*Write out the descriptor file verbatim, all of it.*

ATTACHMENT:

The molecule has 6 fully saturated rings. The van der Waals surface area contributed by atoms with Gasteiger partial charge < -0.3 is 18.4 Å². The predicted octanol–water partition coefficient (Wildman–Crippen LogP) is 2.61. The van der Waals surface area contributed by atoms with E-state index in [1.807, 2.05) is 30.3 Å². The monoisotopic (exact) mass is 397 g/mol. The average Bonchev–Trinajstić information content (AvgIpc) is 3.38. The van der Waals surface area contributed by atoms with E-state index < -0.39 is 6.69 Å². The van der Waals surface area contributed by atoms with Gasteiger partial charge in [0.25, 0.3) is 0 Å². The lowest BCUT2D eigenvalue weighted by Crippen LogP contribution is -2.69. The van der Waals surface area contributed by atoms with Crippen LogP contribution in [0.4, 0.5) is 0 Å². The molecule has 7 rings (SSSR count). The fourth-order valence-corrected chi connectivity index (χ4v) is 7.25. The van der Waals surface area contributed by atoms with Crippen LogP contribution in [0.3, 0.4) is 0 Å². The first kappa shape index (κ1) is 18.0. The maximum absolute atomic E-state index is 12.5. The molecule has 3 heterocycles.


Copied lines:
The molecule has 6 fully saturated rings. The van der Waals surface area contributed by atoms with Gasteiger partial charge < -0.3 is 18.4 Å². The predicted octanol–water partition coefficient (Wildman–Crippen LogP) is 2.61. The van der Waals surface area contributed by atoms with E-state index in [1.807, 2.05) is 30.3 Å². The monoisotopic (exact) mass is 397 g/mol. The average Bonchev–Trinajstić information content (AvgIpc) is 3.38. The van der Waals surface area contributed by atoms with E-state index < -0.39 is 6.69 Å². The van der Waals surface area contributed by atoms with Gasteiger partial charge in [0.25, 0.3) is 0 Å². The lowest BCUT2D eigenvalue weighted by Crippen LogP contribution is -2.69. The van der Waals surface area contributed by atoms with Crippen LogP contribution in [0.4, 0.5) is 0 Å². The molecule has 7 rings (SSSR count). The fourth-order valence-corrected chi connectivity index (χ4v) is 7.25. The van der Waals surface area contributed by atoms with Crippen LogP contribution in [0.3, 0.4) is 0 Å². The first kappa shape index (κ1) is 18.0. The maximum absolute atomic E-state index is 12.5. The molecule has 3 heterocycles.